Sense & Sensitivity by Harriette Cole

Man’s Friendship Is on His Terms Only

DEAR HARRIETTE: I have a friend who is very difficult to get close to, but he’s very sweet sometimes, too. He is always posting touching images of animals or babies and children doing nice things to and for each other on social media. In person, he is hard to reach. He does not return calls often. He is a flake. That is, until he chooses to spend time with you; then you feel like the most important person in the world. I think I crave the attention that he sometimes shows me, but it hurts my feelings that everything is on his terms. How can I manage my expectations differently? I don’t like the downside of how our friendship makes me feel. -- Distant Friend

DEAR DISTANT FRIEND: It sounds like you need to accept the reality of this man’s friendship. He has shown you how he behaves and how he engages people. You seem to crave more than he is willing to give. That doesn’t necessarily make him a bad person. It does say that you have not accepted the terms of this relationship.

You already know that the way that people interact on social media is not necessarily reflective of who they are and how they engage in “real life.” Social media is a way for people to posture. It sounds like your friend chooses positive images to share with the world, but they are not of him or about him. Stop trying to read between the lines to find a way to get closer to this man. Instead, either be OK with the time and attention that he affords you, or decide that it is not enough and walk away.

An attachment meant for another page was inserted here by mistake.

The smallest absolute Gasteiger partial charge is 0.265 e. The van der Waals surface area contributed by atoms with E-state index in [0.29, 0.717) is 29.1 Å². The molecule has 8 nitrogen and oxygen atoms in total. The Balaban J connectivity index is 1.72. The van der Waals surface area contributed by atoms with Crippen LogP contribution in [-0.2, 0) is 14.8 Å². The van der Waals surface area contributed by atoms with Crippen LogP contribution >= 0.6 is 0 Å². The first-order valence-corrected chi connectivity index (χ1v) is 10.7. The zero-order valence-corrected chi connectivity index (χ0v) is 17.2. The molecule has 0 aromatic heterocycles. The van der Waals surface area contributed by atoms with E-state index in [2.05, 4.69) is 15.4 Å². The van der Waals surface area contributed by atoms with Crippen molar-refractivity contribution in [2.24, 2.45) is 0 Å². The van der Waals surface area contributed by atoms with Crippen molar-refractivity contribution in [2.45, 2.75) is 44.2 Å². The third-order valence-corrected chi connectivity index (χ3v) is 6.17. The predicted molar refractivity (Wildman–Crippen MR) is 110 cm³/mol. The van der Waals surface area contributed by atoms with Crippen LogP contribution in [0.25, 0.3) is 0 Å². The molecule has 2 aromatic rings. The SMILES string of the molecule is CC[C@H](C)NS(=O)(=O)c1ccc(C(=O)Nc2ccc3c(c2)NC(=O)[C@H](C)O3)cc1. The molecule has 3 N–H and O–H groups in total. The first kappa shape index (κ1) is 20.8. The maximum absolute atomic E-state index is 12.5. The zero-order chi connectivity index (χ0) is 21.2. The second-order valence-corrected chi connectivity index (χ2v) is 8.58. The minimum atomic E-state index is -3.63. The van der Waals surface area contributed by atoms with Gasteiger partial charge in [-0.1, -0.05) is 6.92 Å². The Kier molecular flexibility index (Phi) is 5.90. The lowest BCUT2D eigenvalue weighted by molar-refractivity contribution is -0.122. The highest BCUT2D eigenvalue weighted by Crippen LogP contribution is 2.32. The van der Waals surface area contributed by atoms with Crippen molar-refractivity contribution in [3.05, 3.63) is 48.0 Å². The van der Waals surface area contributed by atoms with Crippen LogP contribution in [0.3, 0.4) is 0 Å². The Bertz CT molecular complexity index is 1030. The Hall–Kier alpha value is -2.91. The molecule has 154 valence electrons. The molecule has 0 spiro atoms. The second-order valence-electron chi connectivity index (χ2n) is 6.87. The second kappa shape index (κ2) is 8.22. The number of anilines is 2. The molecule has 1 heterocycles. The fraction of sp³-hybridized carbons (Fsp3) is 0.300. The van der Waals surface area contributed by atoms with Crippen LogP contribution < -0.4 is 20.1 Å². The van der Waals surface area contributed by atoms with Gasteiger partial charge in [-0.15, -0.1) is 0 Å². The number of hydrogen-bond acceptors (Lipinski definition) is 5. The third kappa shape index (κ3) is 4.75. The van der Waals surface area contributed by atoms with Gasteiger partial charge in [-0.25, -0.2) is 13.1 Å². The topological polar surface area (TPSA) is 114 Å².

DEAR HARRIETTE: I had an affair during a time in my marriage when everything was going to hell. When my husband found out, we decided to get a divorce. Now he has come back to me saying that he forgives me and wants to try again. He says he knows things were bad, and that it wasn’t all my fault. He admitted to the things he was doing that were unkind to me. I was surprised at how forthcoming he was.

So now he wants to reconcile. I’m not sure that I do. He is a nice guy, but I think it was a mistake to marry him. Now that we are being more honest, do I tell him the truth, or should I try to make it work in spite of some of my lingering feelings about walking away? -- Reconciliation

DEAR RECONCILIATION: Now is the time for you to be honest with yourself first. What do you want? There was a reason you chose to find companionship outside of your marriage. What was it? Tell yourself the truth about your decisions, and ask if you think you can be fulfilled and faithful if you recommit to your husband. What will it take for you to be able to start over and be 100% in?

If you can find those answers, discuss them with your husband. Be honest without being cruel. Tell him what you want and need in chapter two of your life together.

If you cannot find a way back to your marriage that you believe will work for you, do not pretend that you can. Apologize to your husband for not being able to reconcile. End on a high note by pointing out what was good about your marriage. Let him know that it is time for you to walk away.

(Harriette Cole is a lifestylist and founder of DREAMLEAPERS, an initiative to help people access and activate their dreams. You can send questions to or c/o Andrews McMeel Syndication, 1130 Walnut St., Kansas City, MO 64106.)